Susan Richardson, a third-grade teacher at Milwaukee German Immersion School, was recently named the 2021 Wisconsin representative for the National Teacher of the Year program.
Just last month, State Superintendent Carolyn Stanford Taylor made a surprise virtual announcement to the five Wisconsin Teachers of the Year. After interviews and a selection process, Richardson was chosen to represent Wisconsin in the National Teacher of the Year program.
The road to becoming Wisconsin Teacher of the year begins with the Herb Kohl Teacher Fellowship Program. If nominated for a fellowship, a teacher can complete the application. Applications of teachers selected for Kohl Fellowships are then put through a process to determine the Wisconsin Teachers of the Year. The Herb Kohl Educational Foundation Inc. is currently accepting nominations for Herb Kohl teacher fellowships and principal leadership awards. Visit the Herb Kohl Foundation website for more information on making a nomination.
2021 Wisconsin Teachers of the Year
Susan Richardson earned her Bachelor of Arts degree in German in 1996 from Carthage College, in Kenosha as well as her middle/secondary teaching license for German and social studies. At Seattle University, Seattle, Washington, Richardson completed her certificate in teaching English as a foreign/second language in 1997. She taught for seven years in Kiel, Schleswig-Holstein, Germany.
She also worked in interpreting and translating and began substitute teaching in Milwaukee Public Schools. Later, Richardson earned her Master of Arts degree from the University of Wisconsin-Milwaukee in German language, linguistics, and literature. After teaching at the Volkshochschule Landkreis Neumarkt, in Bavaria, Germany, in 2011-2012, she returned to Wisconsin and earned her elementary teaching license from Mount Mary University. Richardson is a member of the Milwaukee Teachers’ Education Association, Wisconsin Education Association Council, and the American Association of Teachers of German.
In 2018, Richardson was awarded the Metropolitan Milwaukee Alliance of Black School Educators “Teacher of the Year.” She is currently pursuing her National Board Certification in Literacy: Reading, Language Arts - Early and Middle Childhood, which has cemented her belief that critical reflection is an important process for all educators. Richardson founded Kunst Klub, a volunteer-run after school program, which offers no-cost, hands-on art instruction to students at MGIS. In 2019, she attended a week-long session at Shakerag Workshops, Sewanee, Tennessee, to learn additional strategies and approaches to inspire students through art. She believes art is an equalizer, through which all students can experience success.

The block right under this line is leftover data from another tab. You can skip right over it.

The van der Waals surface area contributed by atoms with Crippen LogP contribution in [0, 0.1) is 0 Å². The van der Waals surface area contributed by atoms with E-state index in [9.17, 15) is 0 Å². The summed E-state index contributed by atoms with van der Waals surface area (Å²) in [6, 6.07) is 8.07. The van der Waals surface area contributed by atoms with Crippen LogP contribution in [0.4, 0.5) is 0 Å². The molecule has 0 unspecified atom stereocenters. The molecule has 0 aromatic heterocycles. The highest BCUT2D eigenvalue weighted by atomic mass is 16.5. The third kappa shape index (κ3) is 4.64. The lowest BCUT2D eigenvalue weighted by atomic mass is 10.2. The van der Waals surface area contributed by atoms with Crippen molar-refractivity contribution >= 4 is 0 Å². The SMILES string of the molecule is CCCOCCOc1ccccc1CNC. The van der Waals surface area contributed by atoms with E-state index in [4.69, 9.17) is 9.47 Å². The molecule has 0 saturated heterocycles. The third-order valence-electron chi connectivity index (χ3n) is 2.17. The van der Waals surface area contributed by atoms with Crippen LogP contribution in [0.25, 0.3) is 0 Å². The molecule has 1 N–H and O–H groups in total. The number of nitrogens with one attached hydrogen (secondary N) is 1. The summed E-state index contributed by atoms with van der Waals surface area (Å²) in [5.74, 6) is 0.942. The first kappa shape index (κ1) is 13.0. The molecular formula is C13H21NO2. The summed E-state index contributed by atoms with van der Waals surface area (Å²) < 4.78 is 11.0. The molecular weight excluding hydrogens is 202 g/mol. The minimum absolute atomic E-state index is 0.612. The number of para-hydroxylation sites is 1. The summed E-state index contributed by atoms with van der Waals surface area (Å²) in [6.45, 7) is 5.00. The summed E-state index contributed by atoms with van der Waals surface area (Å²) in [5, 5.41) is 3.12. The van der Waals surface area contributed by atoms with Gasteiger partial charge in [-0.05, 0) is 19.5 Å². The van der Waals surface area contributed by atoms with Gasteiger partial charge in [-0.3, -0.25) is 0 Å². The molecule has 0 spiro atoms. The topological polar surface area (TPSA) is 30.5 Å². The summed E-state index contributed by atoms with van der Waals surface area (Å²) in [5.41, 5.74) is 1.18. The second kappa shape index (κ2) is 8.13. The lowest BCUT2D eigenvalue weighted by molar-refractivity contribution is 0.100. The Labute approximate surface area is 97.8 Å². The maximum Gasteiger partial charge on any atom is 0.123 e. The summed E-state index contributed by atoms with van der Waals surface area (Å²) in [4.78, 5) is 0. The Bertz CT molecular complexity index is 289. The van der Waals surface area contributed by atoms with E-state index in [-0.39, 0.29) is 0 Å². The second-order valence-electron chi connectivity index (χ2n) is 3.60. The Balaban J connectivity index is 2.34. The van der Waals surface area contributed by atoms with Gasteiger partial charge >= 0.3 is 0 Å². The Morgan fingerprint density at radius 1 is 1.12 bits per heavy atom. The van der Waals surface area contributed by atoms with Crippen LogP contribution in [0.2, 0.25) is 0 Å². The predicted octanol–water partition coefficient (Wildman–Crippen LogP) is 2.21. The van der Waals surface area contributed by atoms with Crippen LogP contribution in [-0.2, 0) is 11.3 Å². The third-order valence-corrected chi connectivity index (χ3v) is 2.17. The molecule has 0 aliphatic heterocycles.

Koren Jackson, Milwaukee Transition High School, Milwaukee Public Schools
Koren Jackson is a special education teacher at Transition High School in Milwaukee. She earned her bachelor’s degree in physical education and health at Carroll College in 1996. Jackson went on to get her post-baccalaureate certification in special education (learning disabilities and emotional behavioral disabilities) from the University of Wisconsin-Milwaukee in 2002 and her master’s degree in curriculum and instruction with an emphasis in special education from Concordia University in 2012. In 2018, Jackson earned an alternative education certification from Concordia University. She has been working for Milwaukee Public Schools since 1999.
Jackson works closely with the GED Option 2 and Competency-Based Learning (CBL) programs, alternative pathways to graduation in an alternative setting at Transition High School. She directly supports adjudicated youth, teen parents, and students who have dropped out and/or have been expelled from a traditional high school. She utilizes positive relationship-building to assist students who have often discounted themselves to realize the greatness they already have within.
She supervises student volunteers each semester working with the Milwaukee Public Schools Special Olympics Program and encourages her students to work with various community groups and organizations so they are continuously gaining skills necessary to be productive citizens. She is a member of Transition High School’s learning team and serves as the assessment coordinator.
In her spare time, she enjoys traveling domestically, attending sporting events, and spending time with family and friends.
Trish Kilpin, PK-12 School Social Worker, Greendale School District
In her 30th year as a Greendale School District School social worker, Trish Kilpin is an educational leader who works to create a culture of hope, health, help-seeking, and connectedness for the students. With a passion to create institutional, systemic change, she strives to “move upstream”, empowering youth and adults with the skills, information, and tools needed to engage their strengths and build resilience when faced with adversity.